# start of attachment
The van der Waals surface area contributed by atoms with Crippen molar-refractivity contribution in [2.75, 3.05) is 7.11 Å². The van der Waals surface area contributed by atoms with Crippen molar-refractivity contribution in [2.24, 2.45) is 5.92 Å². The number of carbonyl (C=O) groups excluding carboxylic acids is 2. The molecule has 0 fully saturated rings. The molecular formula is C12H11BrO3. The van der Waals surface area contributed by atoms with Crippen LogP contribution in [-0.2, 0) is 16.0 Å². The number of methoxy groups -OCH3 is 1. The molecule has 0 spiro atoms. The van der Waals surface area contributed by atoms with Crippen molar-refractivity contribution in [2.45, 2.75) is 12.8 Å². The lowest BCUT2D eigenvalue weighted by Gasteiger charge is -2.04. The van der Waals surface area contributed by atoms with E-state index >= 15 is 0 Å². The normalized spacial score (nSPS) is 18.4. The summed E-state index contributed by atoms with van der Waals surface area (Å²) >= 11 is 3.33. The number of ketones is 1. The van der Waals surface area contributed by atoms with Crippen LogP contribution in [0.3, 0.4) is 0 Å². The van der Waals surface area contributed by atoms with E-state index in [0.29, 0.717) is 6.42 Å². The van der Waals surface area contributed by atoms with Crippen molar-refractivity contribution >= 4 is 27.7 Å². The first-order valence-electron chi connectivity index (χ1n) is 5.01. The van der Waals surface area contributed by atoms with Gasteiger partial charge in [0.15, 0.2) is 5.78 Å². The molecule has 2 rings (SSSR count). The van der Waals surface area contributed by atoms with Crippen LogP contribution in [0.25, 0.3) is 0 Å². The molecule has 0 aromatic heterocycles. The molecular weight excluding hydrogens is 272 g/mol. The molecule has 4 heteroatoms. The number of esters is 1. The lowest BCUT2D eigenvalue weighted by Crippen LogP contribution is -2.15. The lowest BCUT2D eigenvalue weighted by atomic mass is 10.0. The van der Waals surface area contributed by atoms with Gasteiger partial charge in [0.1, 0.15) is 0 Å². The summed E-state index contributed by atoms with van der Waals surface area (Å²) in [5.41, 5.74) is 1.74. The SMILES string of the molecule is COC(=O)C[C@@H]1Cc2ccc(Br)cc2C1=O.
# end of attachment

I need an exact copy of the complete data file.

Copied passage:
The van der Waals surface area contributed by atoms with Crippen molar-refractivity contribution in [2.75, 3.05) is 7.11 Å². The van der Waals surface area contributed by atoms with Crippen molar-refractivity contribution in [2.24, 2.45) is 5.92 Å². The number of carbonyl (C=O) groups excluding carboxylic acids is 2. The molecule has 0 fully saturated rings. The molecular formula is C12H11BrO3. The van der Waals surface area contributed by atoms with Crippen LogP contribution in [-0.2, 0) is 16.0 Å². The number of methoxy groups -OCH3 is 1. The molecule has 0 spiro atoms. The van der Waals surface area contributed by atoms with Crippen molar-refractivity contribution in [2.45, 2.75) is 12.8 Å². The lowest BCUT2D eigenvalue weighted by Gasteiger charge is -2.04. The van der Waals surface area contributed by atoms with E-state index >= 15 is 0 Å². The normalized spacial score (nSPS) is 18.4. The summed E-state index contributed by atoms with van der Waals surface area (Å²) >= 11 is 3.33. The number of ketones is 1. The van der Waals surface area contributed by atoms with Crippen LogP contribution in [0.3, 0.4) is 0 Å². The van der Waals surface area contributed by atoms with E-state index in [0.29, 0.717) is 6.42 Å². The van der Waals surface area contributed by atoms with Crippen molar-refractivity contribution >= 4 is 27.7 Å². The first-order valence-electron chi connectivity index (χ1n) is 5.01. The van der Waals surface area contributed by atoms with Gasteiger partial charge in [0.15, 0.2) is 5.78 Å². The molecule has 2 rings (SSSR count). The van der Waals surface area contributed by atoms with Crippen LogP contribution in [0.25, 0.3) is 0 Å². The molecule has 0 aromatic heterocycles. The molecular weight excluding hydrogens is 272 g/mol. The molecule has 4 heteroatoms. The number of esters is 1. The lowest BCUT2D eigenvalue weighted by Crippen LogP contribution is -2.15. The lowest BCUT2D eigenvalue weighted by atomic mass is 10.0. The van der Waals surface area contributed by atoms with Gasteiger partial charge in [0.1, 0.15) is 0 Å². The summed E-state index contributed by atoms with van der Waals surface area (Å²) in [5.41, 5.74) is 1.74. The SMILES string of the molecule is COC(=O)C[C@@H]1Cc2ccc(Br)cc2C1=O.